Commentary

The Education of George Washington

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The security of a free Constitution, George Washington told Congress in his first annual address, depended upon an educated citizenry. And it was this belief--that only the educated would be able to protect their newly defined freedoms--that transformed Washington, who was born 251 years ago this week, into an ardent advocate of general education. "Knowledge," he said, "is in every country the surest basis of public happiness."

"Happiness" was a central concept to the Founding Fathers. Thomas Jefferson, for example, gave it a prominent place in the the Declaration of Independence. And before that, George Mason included it in the Virginia Declaration of Rights.

But the Founders were not seeking merriment or joy as a public goal. To them, and to many people living in the 18th century, it meant prosperity--neither opulence nor poverty, but some level of material security in between. In Washington's view, the nation would achieve little happiness if learning were left to haphazard means.

Washington's own formal education was limited to elementary instruction in arithmetic, geometry, reading, and writing, offered by a succession of undistinguished tutors, servants, and schoolmasters. And he had no children of his own. But he nonetheless took a number of steps that helped shape the nation's belief in the importance of the formal education of its young people.

As a private citizen, for example, Washington supported education through philanthropy. With 15 annual gifts of 50 pounds each and a final bequest of $4,000, he enabled the Alexandria Academy in Alexandria, Va., to provide education for "orphan children who have no other resources, or the children of such indigent parents as are unable to give it," Washington wrote in a letter to the academy's trustees.

Washington, in keeping with the tenor of the time, permitted the Alexandria Academy to enroll no more than one girl for every four boys it admitted. The academy later became a public school.

Such philanthropy was significant, because in the years following the American Revolution, chaotic economic conditions and the withdrawal of British educational assistance meant those who were not well-to-do had few opportunities for schooling. (In fact, the premature death of Washington's father--when George was 11--prevented Washington from attending school in England, as his father and older half-brother had done.)

The passage of the Northwest Ordinance of 1785--four years before Washington's inauguration as President--established a national role in the support of formal education by granting one square mile of land in each township to be used to raise money for local schools.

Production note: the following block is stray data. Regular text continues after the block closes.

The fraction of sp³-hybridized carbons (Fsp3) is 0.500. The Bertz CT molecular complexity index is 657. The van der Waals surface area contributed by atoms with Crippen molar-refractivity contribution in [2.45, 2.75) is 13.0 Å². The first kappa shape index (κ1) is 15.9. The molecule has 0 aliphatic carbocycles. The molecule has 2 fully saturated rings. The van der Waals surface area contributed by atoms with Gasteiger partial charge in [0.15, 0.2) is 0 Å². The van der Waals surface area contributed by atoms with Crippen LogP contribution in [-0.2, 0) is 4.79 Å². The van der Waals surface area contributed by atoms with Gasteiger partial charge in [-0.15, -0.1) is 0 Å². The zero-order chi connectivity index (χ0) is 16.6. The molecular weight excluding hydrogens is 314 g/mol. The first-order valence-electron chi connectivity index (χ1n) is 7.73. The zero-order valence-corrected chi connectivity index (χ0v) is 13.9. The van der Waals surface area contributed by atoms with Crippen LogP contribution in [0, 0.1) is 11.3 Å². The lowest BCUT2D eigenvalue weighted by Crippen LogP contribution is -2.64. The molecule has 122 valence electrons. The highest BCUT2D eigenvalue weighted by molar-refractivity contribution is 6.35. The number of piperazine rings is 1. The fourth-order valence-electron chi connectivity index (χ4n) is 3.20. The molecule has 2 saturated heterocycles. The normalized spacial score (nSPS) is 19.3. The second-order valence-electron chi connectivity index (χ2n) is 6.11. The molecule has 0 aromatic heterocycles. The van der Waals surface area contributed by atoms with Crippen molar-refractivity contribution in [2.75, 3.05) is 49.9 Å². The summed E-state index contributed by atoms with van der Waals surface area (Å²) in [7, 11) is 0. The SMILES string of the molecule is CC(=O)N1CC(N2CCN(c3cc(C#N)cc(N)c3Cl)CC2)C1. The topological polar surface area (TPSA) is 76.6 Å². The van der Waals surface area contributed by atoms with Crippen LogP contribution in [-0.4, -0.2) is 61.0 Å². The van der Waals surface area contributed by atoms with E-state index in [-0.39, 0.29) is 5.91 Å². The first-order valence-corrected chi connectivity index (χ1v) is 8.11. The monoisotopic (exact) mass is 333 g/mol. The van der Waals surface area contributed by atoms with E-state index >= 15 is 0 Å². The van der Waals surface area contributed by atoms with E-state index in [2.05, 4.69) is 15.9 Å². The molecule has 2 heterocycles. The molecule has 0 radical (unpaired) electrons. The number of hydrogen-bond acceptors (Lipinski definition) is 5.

Once in office, Washington persistently urged Congress to broaden this support by promoting "institutions for the general diffusion of knowledge."

He proposed, for example, that the federal government maintain a national university in the District of Columbia, and he made provision in his will "to set this establishment afloat." (Congress, however, never accepted the proposal and the university was not built.)

He also tried to establish a permanent national military academy. During the Revolutionary War, Washington was favorably impressed by the knowledge of engineering and artillery that European allies brought to the war effort. And he was distressed by American deficiencies in those areas. After the war, he warned that the nation's security depended upon continual military training, especially in engineering and artillery. For 20 years he pleaded this cause. In 1802, two years after his death, Congress established the United States Military Academy at West Point.

Washington also committed the federal government to instruct American Indians in animal husbandry and agriculture.

Washington, who was born in a modest house near the confluence of Pope's Creek and the Potomac River in Northern Virginia, believed that children need to master reading, writing, and arithmetic, as well as geography, literature, and the arts. But he emphasized two subjects--French and mathematics.

The French language, Washington reasoned, was becoming "so universal, and so necessary with foreigners, or in a foreign country" as to be essential for a "gentleman" to learn. He, however, was not fluent in French.

He promoted the study of mathematics for two reasons. First, he believed that any landed person needed to know the mathematics of surveying. (Washington's only post-elementary schooling was a course in surveying at the College of William and Mary.)

Second, he adhered to the 18th-century belief that the study of mathematics strengthens one's reasoning ability.

On the subject of teaching, Washington said a good teacher was "a man of letters, most of composition [writing skills], and a good accomptant [accountant]." "To teach French grammatically is essential," he added, "as it is now becoming a part of the education of youth in this Country." "The more universal his knowledge is," he also said of a good teacher, "the better."

Vol. 02, Issue 22, Page 18

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